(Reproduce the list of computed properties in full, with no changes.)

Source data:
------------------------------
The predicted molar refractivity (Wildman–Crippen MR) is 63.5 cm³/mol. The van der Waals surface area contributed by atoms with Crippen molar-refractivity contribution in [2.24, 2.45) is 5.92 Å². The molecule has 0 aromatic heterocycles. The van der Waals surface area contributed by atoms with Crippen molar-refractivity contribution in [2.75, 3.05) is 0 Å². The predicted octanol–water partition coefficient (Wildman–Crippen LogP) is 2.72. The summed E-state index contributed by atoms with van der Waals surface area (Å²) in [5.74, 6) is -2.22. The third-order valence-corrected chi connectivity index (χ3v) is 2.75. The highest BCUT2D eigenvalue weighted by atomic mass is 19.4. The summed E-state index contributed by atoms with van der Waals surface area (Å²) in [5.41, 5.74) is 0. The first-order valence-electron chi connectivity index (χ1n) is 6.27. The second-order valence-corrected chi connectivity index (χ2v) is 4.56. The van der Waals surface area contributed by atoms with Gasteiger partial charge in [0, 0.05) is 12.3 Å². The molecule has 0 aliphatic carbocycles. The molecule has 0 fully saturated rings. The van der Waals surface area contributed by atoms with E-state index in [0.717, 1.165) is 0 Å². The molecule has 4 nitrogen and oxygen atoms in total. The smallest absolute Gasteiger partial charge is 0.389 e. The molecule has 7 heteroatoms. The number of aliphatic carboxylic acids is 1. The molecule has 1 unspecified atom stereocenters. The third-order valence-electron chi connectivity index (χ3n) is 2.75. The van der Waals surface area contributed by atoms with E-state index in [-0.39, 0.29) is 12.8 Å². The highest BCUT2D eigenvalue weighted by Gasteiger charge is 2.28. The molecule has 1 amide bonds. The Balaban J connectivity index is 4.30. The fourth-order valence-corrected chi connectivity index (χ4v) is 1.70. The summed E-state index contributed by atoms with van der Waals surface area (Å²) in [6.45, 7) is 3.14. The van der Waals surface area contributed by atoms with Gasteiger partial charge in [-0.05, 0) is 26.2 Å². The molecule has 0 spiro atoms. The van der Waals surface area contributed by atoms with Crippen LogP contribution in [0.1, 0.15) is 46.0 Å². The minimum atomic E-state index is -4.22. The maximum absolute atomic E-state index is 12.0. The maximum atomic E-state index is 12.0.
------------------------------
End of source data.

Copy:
The predicted molar refractivity (Wildman–Crippen MR) is 63.5 cm³/mol. The van der Waals surface area contributed by atoms with Crippen molar-refractivity contribution in [2.24, 2.45) is 5.92 Å². The molecule has 0 aromatic heterocycles. The van der Waals surface area contributed by atoms with Crippen molar-refractivity contribution in [2.75, 3.05) is 0 Å². The predicted octanol–water partition coefficient (Wildman–Crippen LogP) is 2.72. The summed E-state index contributed by atoms with van der Waals surface area (Å²) in [5.74, 6) is -2.22. The third-order valence-corrected chi connectivity index (χ3v) is 2.75. The highest BCUT2D eigenvalue weighted by atomic mass is 19.4. The summed E-state index contributed by atoms with van der Waals surface area (Å²) in [5.41, 5.74) is 0. The first-order valence-electron chi connectivity index (χ1n) is 6.27. The second-order valence-corrected chi connectivity index (χ2v) is 4.56. The van der Waals surface area contributed by atoms with Gasteiger partial charge in [0, 0.05) is 12.3 Å². The molecule has 0 aliphatic carbocycles. The molecule has 0 fully saturated rings. The van der Waals surface area contributed by atoms with E-state index in [0.717, 1.165) is 0 Å². The molecule has 4 nitrogen and oxygen atoms in total. The smallest absolute Gasteiger partial charge is 0.389 e. The molecule has 7 heteroatoms. The number of aliphatic carboxylic acids is 1. The molecule has 1 unspecified atom stereocenters. The third-order valence-electron chi connectivity index (χ3n) is 2.75. The van der Waals surface area contributed by atoms with E-state index in [-0.39, 0.29) is 12.8 Å². The highest BCUT2D eigenvalue weighted by Gasteiger charge is 2.28. The molecule has 1 amide bonds. The Balaban J connectivity index is 4.30. The fourth-order valence-corrected chi connectivity index (χ4v) is 1.70. The summed E-state index contributed by atoms with van der Waals surface area (Å²) in [6.45, 7) is 3.14. The van der Waals surface area contributed by atoms with Gasteiger partial charge in [-0.05, 0) is 26.2 Å². The molecule has 0 spiro atoms. The van der Waals surface area contributed by atoms with Crippen LogP contribution in [0.1, 0.15) is 46.0 Å². The minimum atomic E-state index is -4.22. The maximum absolute atomic E-state index is 12.0. The maximum atomic E-state index is 12.0.